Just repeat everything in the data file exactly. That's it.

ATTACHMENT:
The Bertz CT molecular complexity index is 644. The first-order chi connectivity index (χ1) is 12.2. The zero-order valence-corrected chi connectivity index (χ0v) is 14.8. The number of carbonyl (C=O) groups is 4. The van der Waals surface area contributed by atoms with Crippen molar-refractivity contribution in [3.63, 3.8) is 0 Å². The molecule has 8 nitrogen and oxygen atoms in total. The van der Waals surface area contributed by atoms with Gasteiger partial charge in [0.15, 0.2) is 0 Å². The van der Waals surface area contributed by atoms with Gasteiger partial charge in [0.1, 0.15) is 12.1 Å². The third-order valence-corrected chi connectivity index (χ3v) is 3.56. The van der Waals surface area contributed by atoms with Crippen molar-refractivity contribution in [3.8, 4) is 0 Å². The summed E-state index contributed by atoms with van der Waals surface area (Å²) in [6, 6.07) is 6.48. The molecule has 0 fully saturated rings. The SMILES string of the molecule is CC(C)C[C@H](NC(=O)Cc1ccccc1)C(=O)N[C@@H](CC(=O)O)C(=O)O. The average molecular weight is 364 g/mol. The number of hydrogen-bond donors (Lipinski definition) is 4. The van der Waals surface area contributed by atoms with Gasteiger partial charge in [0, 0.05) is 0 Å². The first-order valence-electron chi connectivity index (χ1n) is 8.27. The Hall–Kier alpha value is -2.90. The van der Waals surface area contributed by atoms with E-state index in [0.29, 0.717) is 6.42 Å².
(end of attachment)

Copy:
The Bertz CT molecular complexity index is 644. The first-order chi connectivity index (χ1) is 12.2. The zero-order valence-corrected chi connectivity index (χ0v) is 14.8. The number of carbonyl (C=O) groups is 4. The van der Waals surface area contributed by atoms with Crippen molar-refractivity contribution in [3.63, 3.8) is 0 Å². The molecule has 8 nitrogen and oxygen atoms in total. The van der Waals surface area contributed by atoms with Gasteiger partial charge in [0.15, 0.2) is 0 Å². The van der Waals surface area contributed by atoms with Gasteiger partial charge in [0.1, 0.15) is 12.1 Å². The third-order valence-corrected chi connectivity index (χ3v) is 3.56. The van der Waals surface area contributed by atoms with Crippen molar-refractivity contribution in [3.8, 4) is 0 Å². The summed E-state index contributed by atoms with van der Waals surface area (Å²) in [6, 6.07) is 6.48. The molecule has 0 fully saturated rings. The SMILES string of the molecule is CC(C)C[C@H](NC(=O)Cc1ccccc1)C(=O)N[C@@H](CC(=O)O)C(=O)O. The average molecular weight is 364 g/mol. The number of hydrogen-bond donors (Lipinski definition) is 4. The van der Waals surface area contributed by atoms with Gasteiger partial charge in [0, 0.05) is 0 Å². The first-order valence-electron chi connectivity index (χ1n) is 8.27. The Hall–Kier alpha value is -2.90. The van der Waals surface area contributed by atoms with E-state index in [0.29, 0.717) is 6.42 Å².